Iraq’s federal and Kurdish governments have finalized a deal to resume crude oil exports through Turkey pending a response from Ankara, Agence France-Presse reported, citing a statement from the autonomous Kurdistan region on Thursday.
Nearly a decade after launching an international arbitration, the Iraqi federal government in March won the right to control the autonomous Kurdistan region’s oil exports through Turkey, which had previously been exported without Baghdad’s approval.
The international ruling in March led to the suspension of exports, forcing the Kurdish government in Arbil to negotiate before reaching in early April a “temporary” deal with Baghdad to resume exports.
But grey areas had remained in the deal over technical and financial issues and exports have yet to resume after over a month of interruption.
“The Kurdistan regional government and the federal authorities have reached a deal on the resumption of oil exports” from the autonomous region, Arbil said in a statement Thursday.
Baghdad’s State Oil Marketing Organization (SOMO) “has officially requested from Turkey the resumption of oil exports from the Kurdistan region through the Kirkuk-Ceyhan pipeline,” the statement said.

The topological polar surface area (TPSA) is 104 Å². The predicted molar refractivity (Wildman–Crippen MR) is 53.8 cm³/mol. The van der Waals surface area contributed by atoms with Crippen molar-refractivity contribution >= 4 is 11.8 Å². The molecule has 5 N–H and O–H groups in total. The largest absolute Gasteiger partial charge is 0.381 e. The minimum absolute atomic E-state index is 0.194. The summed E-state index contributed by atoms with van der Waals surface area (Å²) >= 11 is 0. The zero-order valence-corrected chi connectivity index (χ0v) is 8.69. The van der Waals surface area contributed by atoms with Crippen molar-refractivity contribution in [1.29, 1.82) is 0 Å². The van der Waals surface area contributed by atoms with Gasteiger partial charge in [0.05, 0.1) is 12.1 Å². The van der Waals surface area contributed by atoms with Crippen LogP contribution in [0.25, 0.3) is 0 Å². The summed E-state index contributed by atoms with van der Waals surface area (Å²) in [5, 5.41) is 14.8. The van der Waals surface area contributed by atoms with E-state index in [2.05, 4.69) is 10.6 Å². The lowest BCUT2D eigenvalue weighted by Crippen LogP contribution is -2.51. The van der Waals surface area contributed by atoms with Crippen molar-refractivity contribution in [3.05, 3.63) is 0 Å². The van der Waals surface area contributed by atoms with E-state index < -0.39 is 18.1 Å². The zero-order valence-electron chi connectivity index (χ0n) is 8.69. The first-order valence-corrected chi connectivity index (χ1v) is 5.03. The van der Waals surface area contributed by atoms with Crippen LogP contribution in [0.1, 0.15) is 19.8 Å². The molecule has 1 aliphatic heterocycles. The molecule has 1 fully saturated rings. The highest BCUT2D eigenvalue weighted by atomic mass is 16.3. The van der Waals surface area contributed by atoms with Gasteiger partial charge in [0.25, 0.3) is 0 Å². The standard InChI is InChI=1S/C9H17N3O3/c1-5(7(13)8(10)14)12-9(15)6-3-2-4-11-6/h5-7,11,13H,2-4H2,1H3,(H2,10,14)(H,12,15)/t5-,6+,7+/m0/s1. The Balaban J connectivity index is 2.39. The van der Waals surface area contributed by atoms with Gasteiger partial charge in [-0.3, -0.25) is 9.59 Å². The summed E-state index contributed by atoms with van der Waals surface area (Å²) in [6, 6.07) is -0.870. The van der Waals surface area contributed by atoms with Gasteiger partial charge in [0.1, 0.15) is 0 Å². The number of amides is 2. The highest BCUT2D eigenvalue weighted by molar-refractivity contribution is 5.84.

Baghdad and Arbil “await Turkey’s response to resume exports,” it added.
Oil has long been a lifeblood for the Kurdish region, with 475,000 barrels exported daily via the Turkish port of Ceyhan.
Under the agreement, sales of Kurdistan’s crude will be managed by SOMO, with revenues paid into an account jointly owned by Baghdad and Arbil.
In early May, Iraq’s Oil Minister Hayan Abdel Ghani said Kurdish fields would resume operating in “a week or two maximum.”
He added that tests were being “carried out on oil pipelines” in Turkey following February’s devastating earthquake, causing delays in the resumption of exports.
But other details of the deal remained unclear, including “the management of the bank account, the money earned in return for exports… who has the right to administer this money,” Abdel Ghani said at the time.